In last week’s entry, I introduced restraint as a vital communication competency. Restraint prevents relational damage and protects your conversational goals by allowing time for your negative emotions to subside. When you are upset or agitated, restraint is required to create and expand the crucial space between an emotional trigger and your response. This week I will discuss six actions that can help you build restraint.
1. Stop talking. This is so easy to say, yet so hard to do. Restraint inserts itself in the space between what you feel like saying and what you actually say, so focus on consciously enlarging this crucial and safe area. Just a few seconds can often mean the difference between a measured response and a destructive one. If you are worried about your ability to restrain a response, remove yourself from the situation. Walking away when you are about to say something counterproductive counts as restraint too.
2. Build restraint like a muscle. Think of restraint as a muscle and resolve to strengthen it through regular practice. Daily life will provide plenty of opportunities to exercise restraint. Merely trying to restrain yourself can add a few critical seconds—time that might make a difference—between your negative feelings and your response. If you consciously try to choke back unhelpful comments and ill-chosen words, your restraint muscle will, over time, get stronger and develop into a prized communication asset.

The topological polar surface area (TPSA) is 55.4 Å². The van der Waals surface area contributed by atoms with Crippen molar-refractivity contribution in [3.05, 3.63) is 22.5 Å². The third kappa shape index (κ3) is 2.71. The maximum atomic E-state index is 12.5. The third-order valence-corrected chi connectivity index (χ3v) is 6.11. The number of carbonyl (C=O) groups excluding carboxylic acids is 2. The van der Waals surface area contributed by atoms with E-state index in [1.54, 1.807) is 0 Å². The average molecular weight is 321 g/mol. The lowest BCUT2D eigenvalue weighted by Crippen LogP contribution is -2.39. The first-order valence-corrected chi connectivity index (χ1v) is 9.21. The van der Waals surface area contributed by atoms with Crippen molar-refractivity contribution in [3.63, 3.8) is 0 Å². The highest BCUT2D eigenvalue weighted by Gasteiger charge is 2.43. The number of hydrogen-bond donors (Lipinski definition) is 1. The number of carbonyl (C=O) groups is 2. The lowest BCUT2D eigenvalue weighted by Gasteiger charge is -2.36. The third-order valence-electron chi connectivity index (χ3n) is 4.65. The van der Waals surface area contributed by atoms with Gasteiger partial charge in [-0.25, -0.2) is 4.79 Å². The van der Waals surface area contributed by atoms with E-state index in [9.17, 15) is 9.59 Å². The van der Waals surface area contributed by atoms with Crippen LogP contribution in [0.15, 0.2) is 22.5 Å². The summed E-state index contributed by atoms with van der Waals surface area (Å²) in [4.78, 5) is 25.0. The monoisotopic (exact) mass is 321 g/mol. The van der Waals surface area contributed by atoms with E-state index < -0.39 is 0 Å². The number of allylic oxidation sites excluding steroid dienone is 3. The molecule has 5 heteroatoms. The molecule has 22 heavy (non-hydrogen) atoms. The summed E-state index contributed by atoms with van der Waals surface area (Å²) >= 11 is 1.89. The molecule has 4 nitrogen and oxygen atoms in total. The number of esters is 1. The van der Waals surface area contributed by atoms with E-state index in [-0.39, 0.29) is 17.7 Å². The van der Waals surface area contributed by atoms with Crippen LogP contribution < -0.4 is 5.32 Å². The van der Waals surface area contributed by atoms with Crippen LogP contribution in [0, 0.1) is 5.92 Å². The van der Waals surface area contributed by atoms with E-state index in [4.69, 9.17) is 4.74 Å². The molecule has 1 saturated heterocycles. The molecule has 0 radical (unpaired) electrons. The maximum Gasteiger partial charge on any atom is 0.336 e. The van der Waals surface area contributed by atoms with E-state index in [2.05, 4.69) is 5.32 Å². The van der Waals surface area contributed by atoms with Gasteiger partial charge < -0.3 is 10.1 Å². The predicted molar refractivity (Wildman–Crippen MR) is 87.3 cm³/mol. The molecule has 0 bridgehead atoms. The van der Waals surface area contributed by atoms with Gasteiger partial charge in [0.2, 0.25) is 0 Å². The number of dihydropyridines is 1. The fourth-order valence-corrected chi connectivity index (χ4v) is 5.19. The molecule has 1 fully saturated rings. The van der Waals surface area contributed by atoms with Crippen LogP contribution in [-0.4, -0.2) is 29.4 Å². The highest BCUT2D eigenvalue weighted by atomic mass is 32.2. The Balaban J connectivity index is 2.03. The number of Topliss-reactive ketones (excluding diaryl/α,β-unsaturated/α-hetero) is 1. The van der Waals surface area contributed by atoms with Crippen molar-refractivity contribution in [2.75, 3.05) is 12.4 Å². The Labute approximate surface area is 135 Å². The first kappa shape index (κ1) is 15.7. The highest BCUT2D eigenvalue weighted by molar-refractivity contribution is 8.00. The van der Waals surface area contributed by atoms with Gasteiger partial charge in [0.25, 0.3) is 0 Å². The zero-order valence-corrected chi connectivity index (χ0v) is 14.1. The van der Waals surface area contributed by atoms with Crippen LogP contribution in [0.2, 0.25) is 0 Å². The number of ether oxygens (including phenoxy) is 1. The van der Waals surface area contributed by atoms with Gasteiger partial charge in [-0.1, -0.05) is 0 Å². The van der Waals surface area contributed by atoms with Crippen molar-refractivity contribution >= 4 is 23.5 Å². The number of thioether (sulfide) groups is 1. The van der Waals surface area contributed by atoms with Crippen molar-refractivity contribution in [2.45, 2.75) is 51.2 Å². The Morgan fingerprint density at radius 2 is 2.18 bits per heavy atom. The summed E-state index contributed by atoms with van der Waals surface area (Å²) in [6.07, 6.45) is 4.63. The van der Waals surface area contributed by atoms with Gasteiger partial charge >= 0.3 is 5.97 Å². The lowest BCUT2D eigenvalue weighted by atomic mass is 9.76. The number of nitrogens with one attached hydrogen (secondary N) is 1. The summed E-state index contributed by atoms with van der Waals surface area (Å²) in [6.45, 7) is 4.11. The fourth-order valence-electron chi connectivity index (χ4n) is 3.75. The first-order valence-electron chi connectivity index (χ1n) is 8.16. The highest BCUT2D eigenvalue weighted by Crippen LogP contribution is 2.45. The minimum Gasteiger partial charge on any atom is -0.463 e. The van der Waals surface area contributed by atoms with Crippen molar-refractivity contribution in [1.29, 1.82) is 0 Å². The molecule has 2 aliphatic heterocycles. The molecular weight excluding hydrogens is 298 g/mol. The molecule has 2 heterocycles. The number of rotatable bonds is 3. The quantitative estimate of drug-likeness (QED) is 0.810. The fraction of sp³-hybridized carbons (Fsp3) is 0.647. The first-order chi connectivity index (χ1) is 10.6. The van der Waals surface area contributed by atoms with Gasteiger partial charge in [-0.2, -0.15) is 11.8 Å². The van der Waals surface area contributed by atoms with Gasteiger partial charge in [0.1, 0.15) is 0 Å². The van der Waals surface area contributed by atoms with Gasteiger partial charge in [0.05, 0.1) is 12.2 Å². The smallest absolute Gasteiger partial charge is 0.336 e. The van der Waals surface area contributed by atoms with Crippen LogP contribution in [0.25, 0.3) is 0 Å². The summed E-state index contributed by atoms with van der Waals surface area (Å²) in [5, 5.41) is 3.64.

3. Focus on restraining angry and frustrated responses first. Since anger and frustration provoke some of our most damaging responses, restraint is especially important when either of these two emotions are present. Strive to let the first—and usually the strongest—wave of anger or frustration move silently through you. I will discuss ways to manage your emotions in future entries. For now, make a commitment not to respond immediately when you are angry or frustrated. As the writer Ambrose Bierce said, “speak when you are angry and you will make the best speech you will ever regret.”
4. Eliminate witty comebacks, putdowns, and insults. Putdowns, insults, and witty comebacks may feel good to you for a few seconds, but they cause a lot of heartburn down the line. Insults are the antithesis of smart communication because they gain you nothing but can potentially cost you a great deal. Restrain yourself. When you feel a witty comeback sizzling in your head, send the urge to the corner and put a dunce cap on it.
5. Repair the damage from restraint-based transgressions immediately. Occasionally, your emotions will overpower your restraint and your words will cause damage. When this happens, nothing is better than a quick and sincere apology. People usually accept timely apologies for all but the most egregious of verbal transgressions. When a lack of restraint gets you into a hole, stop digging and apologize. And try your best to not to pick up the shovel again.
6. Give yourself credit for the things you don’t say. Invisible victories will often represent your greatest communication achievements, but they are typically ignored because they are not observable. It’s easier to “see” your words, but don’t ignore the monumental importance of all of the things you don’t say. Restraint isn’t flashy or glamorous, but it won’t damage a relationship or torpedo your goals either. Give yourself credit for all of the trouble that you avoid, for all of the words that you choke back, and for all of the dust-ups that you steer clear of. These invisible accomplishments will be some of your most important communication achievements.